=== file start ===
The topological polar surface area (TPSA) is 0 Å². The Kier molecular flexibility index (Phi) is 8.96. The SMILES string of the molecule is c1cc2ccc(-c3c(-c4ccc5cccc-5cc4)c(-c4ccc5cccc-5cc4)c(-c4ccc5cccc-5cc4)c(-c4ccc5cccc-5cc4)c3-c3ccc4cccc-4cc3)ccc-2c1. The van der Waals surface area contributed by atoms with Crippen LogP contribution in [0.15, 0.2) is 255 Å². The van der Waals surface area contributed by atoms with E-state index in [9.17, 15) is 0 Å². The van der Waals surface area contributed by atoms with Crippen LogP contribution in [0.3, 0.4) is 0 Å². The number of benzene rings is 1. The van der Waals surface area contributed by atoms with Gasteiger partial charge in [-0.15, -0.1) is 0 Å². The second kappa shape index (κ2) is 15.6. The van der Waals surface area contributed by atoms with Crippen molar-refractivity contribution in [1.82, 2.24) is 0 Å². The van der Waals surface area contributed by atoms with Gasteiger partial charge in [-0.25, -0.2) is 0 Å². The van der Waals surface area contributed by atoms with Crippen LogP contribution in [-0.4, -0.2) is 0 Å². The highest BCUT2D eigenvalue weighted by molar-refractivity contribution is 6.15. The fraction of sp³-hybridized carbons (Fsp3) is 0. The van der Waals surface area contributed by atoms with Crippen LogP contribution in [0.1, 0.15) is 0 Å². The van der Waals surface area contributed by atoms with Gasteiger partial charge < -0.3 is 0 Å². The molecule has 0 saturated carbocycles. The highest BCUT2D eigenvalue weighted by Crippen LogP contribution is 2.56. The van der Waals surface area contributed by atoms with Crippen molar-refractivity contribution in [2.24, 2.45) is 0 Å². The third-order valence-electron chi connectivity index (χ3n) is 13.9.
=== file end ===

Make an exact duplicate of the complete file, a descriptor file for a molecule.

The topological polar surface area (TPSA) is 0 Å². The Kier molecular flexibility index (Phi) is 8.96. The SMILES string of the molecule is c1cc2ccc(-c3c(-c4ccc5cccc-5cc4)c(-c4ccc5cccc-5cc4)c(-c4ccc5cccc-5cc4)c(-c4ccc5cccc-5cc4)c3-c3ccc4cccc-4cc3)ccc-2c1. The van der Waals surface area contributed by atoms with Crippen LogP contribution in [0.15, 0.2) is 255 Å². The van der Waals surface area contributed by atoms with E-state index in [9.17, 15) is 0 Å². The van der Waals surface area contributed by atoms with Crippen LogP contribution in [0.3, 0.4) is 0 Å². The number of benzene rings is 1. The van der Waals surface area contributed by atoms with Gasteiger partial charge in [-0.15, -0.1) is 0 Å². The second kappa shape index (κ2) is 15.6. The van der Waals surface area contributed by atoms with Crippen molar-refractivity contribution in [1.82, 2.24) is 0 Å². The van der Waals surface area contributed by atoms with Gasteiger partial charge in [-0.25, -0.2) is 0 Å². The van der Waals surface area contributed by atoms with Crippen LogP contribution in [-0.4, -0.2) is 0 Å². The highest BCUT2D eigenvalue weighted by molar-refractivity contribution is 6.15. The fraction of sp³-hybridized carbons (Fsp3) is 0. The van der Waals surface area contributed by atoms with Crippen LogP contribution in [0.1, 0.15) is 0 Å². The van der Waals surface area contributed by atoms with Gasteiger partial charge < -0.3 is 0 Å². The molecule has 0 saturated carbocycles. The highest BCUT2D eigenvalue weighted by Crippen LogP contribution is 2.56. The van der Waals surface area contributed by atoms with Crippen molar-refractivity contribution in [2.24, 2.45) is 0 Å². The third-order valence-electron chi connectivity index (χ3n) is 13.9.